The cross is recognized as one of the most important symbols of the Roman Catholic Church. It is displayed on top of roofs and towers. It is seen on altars, furnishings, and ecclesiastical garments. The floor plan on the majority of Catholic churches is laid out in the shape of the cross. All Catholic homes, hospitals, and schools have the cross adorning the walls. Everywhere the cross is outwardly honored and adored, in hundreds of ways!
When an infant is sprinkled, the priest makes the sign of the cross upon its forehead saying: “Receive the sign of the cross upon thy forehead.” During confirmation, the candidate is signed with the cross. On Ash Wednesday, ashes are used to make a cross on the forehead. When Catholics enter the church building, they dip the forefinger of the right hand in “holy water,” touch the forehead, the chest, the left and the right shoulder, thus tracing the figure of the cross. The same sign is made before eating meals. During Mass, the priest makes the sign of the cross 16 times and blesses the altar with the cross sign 30 times.
Protestant churches, for the most part, do not believe in making the sign of the cross with their fingers. Neither do they bow down before crosses or use them as objects of worship. They have recognized that these things are unscriptural and superstitious. But the use of the cross has been commonly retained on steeples, pulpits, hymnals, and in various other ways as a form of decoration.
The early Christians did not consider the cross as a virtuous symbol, but rather as “the accursed tree,” a device of death and “shame” (Heb. 12:2).They did not trust in an old rugged cross. Instead, their faith was in what was accomplished on the cross (stake); and through this faith, they knew the full and complete forgiveness of sin! It was in this sense that the apostles preached about the cross (stake) and gloried in it (I Cor. 1:17-18). They never spoke of the cross as a piece of wood one might hand from a little chain around his neck or carry in his hand as a protector or charm. Such uses of the cross came later.
It was not until Christianity began to be paganized (or, as some prefer, paganism was Christianized), that the cross image came to be thought of as a Christian symbol. It was in 431 AD that crosses in churches and chambers were introduced, while the use of crosses on steeples did not come until about 586 AD. In the 6th century, the crucifix image was sanctioned by the Church of Rome. It was not until the 2nd Council at Ephesus that private homes were required to possess a cross.
If the cross is a Christian symbol, it cannot be correctly said that its origin was within Christianity, for in one form or another it was a sacred symbol long before the Christian Era and among many non-Christian people. According to An Expository Dictionary of New Testament Words, the cross originated among the Babylonians of ancient Chaldea. “The ecclesiastical form of a two beamed cross had its origin in ancient Chaldea, and was used as the symbol of the pagan god Tammus (being in the shape of the Mystic Tau, the initial of his name) in that country and in adjacent lands, including Egypt. In order to increase the prestige of the apostate ecclesiastical system, pagans were received into the churches apart from regeneration by faith, and were permitted largely to retain their pagan signs and symbols. Hence the Tau or T, in its most frequent form, with the cross-piece lowered, was adopted to stand for the cross of Christ.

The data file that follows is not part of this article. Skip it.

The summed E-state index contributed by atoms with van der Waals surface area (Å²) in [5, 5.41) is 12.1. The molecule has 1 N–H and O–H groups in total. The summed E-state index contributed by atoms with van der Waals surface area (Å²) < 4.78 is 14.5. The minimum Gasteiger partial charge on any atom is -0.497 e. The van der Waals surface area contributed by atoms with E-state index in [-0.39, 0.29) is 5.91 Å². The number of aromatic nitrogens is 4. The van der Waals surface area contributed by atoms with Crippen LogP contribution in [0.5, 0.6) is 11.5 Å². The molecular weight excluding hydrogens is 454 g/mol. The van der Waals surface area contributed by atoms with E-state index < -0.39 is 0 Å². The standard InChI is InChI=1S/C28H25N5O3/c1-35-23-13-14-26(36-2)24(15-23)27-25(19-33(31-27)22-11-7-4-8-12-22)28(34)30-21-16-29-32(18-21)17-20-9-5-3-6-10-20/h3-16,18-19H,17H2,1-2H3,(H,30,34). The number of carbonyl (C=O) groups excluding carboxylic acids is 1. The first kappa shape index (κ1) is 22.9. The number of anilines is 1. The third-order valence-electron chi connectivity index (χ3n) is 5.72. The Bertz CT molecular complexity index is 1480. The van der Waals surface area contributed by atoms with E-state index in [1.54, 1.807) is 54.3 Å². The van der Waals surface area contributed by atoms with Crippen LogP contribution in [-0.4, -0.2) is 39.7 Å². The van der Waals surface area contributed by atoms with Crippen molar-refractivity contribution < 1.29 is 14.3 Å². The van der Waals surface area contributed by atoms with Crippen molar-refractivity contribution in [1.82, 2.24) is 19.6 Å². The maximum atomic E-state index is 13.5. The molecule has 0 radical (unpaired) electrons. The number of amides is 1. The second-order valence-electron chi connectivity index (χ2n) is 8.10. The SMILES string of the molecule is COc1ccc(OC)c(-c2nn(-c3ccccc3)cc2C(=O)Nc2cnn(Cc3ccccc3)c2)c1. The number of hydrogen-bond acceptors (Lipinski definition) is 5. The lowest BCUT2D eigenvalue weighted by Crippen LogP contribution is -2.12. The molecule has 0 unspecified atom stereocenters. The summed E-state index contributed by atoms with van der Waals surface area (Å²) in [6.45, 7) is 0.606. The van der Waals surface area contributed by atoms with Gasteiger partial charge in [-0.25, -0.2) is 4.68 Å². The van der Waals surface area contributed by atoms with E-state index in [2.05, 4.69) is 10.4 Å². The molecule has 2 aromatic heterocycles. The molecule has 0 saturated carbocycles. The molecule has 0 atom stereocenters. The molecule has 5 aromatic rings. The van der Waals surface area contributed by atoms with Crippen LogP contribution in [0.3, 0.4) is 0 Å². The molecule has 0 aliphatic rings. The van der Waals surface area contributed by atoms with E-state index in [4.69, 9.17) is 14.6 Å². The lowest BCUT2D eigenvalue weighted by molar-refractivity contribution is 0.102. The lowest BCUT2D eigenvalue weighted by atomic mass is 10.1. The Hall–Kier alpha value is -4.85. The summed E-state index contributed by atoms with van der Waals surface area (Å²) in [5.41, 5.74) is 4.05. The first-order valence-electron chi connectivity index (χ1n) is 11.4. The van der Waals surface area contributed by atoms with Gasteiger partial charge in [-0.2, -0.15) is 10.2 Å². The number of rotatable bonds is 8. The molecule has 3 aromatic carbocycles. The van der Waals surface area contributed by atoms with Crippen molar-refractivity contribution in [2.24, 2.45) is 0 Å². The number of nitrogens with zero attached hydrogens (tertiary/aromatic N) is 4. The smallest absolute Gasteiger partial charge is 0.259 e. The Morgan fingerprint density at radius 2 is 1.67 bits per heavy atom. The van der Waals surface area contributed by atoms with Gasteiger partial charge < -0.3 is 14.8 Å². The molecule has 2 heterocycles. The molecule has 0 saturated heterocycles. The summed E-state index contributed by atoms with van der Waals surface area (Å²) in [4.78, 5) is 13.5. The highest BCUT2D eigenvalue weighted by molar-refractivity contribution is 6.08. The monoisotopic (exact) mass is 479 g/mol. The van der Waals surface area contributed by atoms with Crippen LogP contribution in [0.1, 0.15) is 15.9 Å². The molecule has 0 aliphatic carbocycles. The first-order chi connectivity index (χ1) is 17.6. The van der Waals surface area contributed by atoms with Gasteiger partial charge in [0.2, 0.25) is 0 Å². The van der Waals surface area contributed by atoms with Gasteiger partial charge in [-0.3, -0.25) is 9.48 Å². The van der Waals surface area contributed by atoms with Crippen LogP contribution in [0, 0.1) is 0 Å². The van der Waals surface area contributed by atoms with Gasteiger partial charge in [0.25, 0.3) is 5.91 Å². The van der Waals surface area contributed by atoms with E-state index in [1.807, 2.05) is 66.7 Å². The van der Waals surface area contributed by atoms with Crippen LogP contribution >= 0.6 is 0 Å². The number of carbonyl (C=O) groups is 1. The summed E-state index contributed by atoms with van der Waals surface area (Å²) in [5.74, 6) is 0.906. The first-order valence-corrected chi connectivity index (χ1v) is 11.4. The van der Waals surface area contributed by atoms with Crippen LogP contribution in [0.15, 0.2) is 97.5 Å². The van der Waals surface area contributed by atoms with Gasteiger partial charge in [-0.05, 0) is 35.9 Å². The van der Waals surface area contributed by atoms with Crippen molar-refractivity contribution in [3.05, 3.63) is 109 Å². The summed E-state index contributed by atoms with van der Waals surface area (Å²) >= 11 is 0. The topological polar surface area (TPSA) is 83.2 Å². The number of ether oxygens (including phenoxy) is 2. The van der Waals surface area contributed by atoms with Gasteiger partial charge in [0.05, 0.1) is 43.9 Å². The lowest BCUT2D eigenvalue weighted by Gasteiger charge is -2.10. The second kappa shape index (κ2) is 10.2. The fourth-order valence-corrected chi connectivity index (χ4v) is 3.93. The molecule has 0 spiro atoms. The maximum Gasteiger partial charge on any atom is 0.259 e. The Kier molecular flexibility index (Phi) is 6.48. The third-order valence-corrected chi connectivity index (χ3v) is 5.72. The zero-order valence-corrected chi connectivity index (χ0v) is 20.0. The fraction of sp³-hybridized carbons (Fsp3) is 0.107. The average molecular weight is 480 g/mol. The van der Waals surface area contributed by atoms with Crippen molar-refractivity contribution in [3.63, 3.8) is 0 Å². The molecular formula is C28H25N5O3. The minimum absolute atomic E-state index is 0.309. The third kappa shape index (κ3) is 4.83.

In any book on Egypt that shows the old monuments and walls of ancient temples, one can see the use of the Tau cross.
As the cross symbol spread to various nations, its use developed in different ways. Among the Chinese, “the cross is acknowledged to be one of the most ancient devices. It is portrayed upon the walls of their pagodas; it is painted upon the lanterns used to illuminate the most sacred recesses of their temples.”
The cross has been a sacred symbol in India for centuries among non-Christian people. It has been used to mark the jars of holy water taken from the Ganges, also as an emblem of disembodied Jaina saints. In the central part of India, two crude crosses of stone have been discovered which date back to a time centuries before the Christian Era, one over ten feet, the other over 8 feet high. The Buddhists, and numerous other sects of India, marked their followers on the head with the sign of the cross.
On the continent of Africa, at Susa, natives plunge a cross into the River Gitche. The Kabyle women, although Mohammedans, tattoo a cross between their eyes. In Wanyamwizi walls are decorated with crosses. The Yaricks, who established a line of kingdoms from the Niger to the Nile, had an image of a cross painted on their shields.
When the Spaniards first landed in Mexico, they could not suppress their wonder as they beheld the cross, the sacred emblem of their own faith, raised as an object of worship in the temples of Anahuac. The Spaniards were not aware that the cross was the symbol of worship of the highest antiquity by pagan nations on whom the light of Christianity had never shone.
In Palenque, Mexico, founded by Votan in the 9th century before the Christian Era, is a heathen temple known as “The Temple of the Cross.” There inscribed on an altar slab is a central cross six and a half by eleven feet in size. The Catholic Encyclopedia includes a photograph of this cross, beneath which are the words “Pre-Christian Cross of Palenque.”